To generate this message, Docker took the following steps:
 1. The Docker client contacted the Docker daemon.
 2. The Docker daemon pulled the "hello-world" image from the Docker Hub.
 3. The Docker daemon created a new container from that image which runs the
    executable that produces the output you are currently reading.
 4. The Docker daemon streamed that output to the Docker client, which sent it
    to your terminal.
To try something more ambitious, you can run an Ubuntu container with:
 $ docker run -it ubuntu bash
Share images, automate workflows, and more with a free Docker ID:
For more examples and ideas, visit:
ssh exited with code 0 on node01.fritz.box

This command must work on all nodes. If something goes wrong here, it must be fixed so that Kubernetes will work.

Master, Master!

So, now we have a stack of Raspberry Pis waiting to be commanded. So we activate the role of the master on node01 and will take over world domination and make the other nodes slaves.

To do this we now run the initializeMaster Playbook. This will first load the spec from flannel and change the platform from amd64 to arm. The arm support is also the reason why we use flannel here.

After that the init starts with two parameters that are not suitable for non-test systems. We specify a join token that is very lean and we generate a Snake Oil certificate for the CA. But for our purposes as picubators this is sufficient.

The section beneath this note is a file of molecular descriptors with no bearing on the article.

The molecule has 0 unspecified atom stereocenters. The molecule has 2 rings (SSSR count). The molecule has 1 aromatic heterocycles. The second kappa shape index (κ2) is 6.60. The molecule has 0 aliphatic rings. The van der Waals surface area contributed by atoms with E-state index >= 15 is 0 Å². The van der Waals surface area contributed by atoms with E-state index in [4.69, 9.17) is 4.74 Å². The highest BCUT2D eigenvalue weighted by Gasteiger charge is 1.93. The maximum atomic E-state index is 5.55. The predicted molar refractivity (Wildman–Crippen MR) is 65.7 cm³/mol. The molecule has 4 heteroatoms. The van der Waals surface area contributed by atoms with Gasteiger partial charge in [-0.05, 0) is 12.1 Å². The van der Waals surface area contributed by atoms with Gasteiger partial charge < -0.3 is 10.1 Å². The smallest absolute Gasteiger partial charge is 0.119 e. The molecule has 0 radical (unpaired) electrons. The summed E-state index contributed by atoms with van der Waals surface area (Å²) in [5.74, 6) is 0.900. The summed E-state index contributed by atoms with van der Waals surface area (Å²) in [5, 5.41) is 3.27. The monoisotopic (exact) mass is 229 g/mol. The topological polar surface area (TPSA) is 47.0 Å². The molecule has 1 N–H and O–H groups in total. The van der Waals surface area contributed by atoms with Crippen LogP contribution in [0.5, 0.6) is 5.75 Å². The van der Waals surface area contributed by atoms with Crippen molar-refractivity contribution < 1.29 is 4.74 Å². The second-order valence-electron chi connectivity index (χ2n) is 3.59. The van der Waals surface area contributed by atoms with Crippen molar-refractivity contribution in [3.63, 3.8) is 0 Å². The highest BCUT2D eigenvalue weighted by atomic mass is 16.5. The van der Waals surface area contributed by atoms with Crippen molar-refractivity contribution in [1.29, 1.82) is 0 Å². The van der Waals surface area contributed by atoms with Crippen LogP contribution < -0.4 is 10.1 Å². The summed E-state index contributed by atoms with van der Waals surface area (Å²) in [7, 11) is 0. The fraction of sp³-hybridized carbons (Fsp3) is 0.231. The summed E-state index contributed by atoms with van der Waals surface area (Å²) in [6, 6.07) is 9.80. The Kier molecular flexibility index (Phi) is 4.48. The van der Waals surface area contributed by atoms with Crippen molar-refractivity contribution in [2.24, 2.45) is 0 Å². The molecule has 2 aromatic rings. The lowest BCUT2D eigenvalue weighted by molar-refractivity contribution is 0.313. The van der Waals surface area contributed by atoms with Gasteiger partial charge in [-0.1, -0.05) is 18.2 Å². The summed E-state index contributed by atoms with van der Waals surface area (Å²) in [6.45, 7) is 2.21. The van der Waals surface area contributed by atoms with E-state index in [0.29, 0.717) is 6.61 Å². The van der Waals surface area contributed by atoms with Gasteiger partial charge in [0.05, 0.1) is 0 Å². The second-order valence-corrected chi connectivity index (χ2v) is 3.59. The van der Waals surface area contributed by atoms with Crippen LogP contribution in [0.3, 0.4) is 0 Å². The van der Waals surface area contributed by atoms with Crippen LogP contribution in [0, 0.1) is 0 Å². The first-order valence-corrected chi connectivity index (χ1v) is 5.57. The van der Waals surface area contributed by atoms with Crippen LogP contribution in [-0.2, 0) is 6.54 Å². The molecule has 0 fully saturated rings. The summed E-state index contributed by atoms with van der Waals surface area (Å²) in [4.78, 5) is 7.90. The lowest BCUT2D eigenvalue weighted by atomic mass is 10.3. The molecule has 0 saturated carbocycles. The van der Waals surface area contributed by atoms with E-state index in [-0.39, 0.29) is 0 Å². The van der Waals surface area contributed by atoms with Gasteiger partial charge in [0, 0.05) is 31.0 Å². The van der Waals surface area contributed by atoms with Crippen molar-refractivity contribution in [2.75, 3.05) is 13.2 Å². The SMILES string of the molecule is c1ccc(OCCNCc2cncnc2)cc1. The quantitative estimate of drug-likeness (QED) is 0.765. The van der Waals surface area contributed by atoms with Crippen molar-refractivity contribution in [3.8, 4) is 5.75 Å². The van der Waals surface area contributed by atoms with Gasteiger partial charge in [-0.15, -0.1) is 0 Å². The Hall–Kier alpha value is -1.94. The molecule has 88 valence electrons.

$ ansible-playbook -i nodelist.yml initializeMaster.yml

lets the magic begin.

This can take quite a while, especially because the Raspis are quite leisurely in the IO on the SD card. Booting without SD card is a topic for a new post 😉

Master and Servant

If the master is finished after quite a while, a command must be executed on the nodes. Since this command only runs once, we can use the commandOnAllNodes.sh script again:

$ ./commandOnAllNodes.sh sudo kubeadm join --token abcdef.1234567890123456 node01:6443 --discovery-token-unsafe-skip-ca-verification

Here we use the insecure token again and ignore the insecure certificate. Not recommended, except to experiment!

Control me

So now we have a Kubernetes installation 🙂

To be able to use kubectl from the workstation, we need the ~/.kube/config from the master and store it as ~/.kube/config on our workstation.

$ scp pi@node01:~/.kube/config ~/.kube/config

As a final test:

$ kubectl get nodes

node01    Ready     master    18d       v1.11.1
node02    Ready         18d       v1.11.1
node03    Ready         18d       v1.11.1
node04    Ready         18d       v1.11.1
node05    Ready         18d       v1.11.1

Congratulations, your Raspberry Pis can now do something more 🙂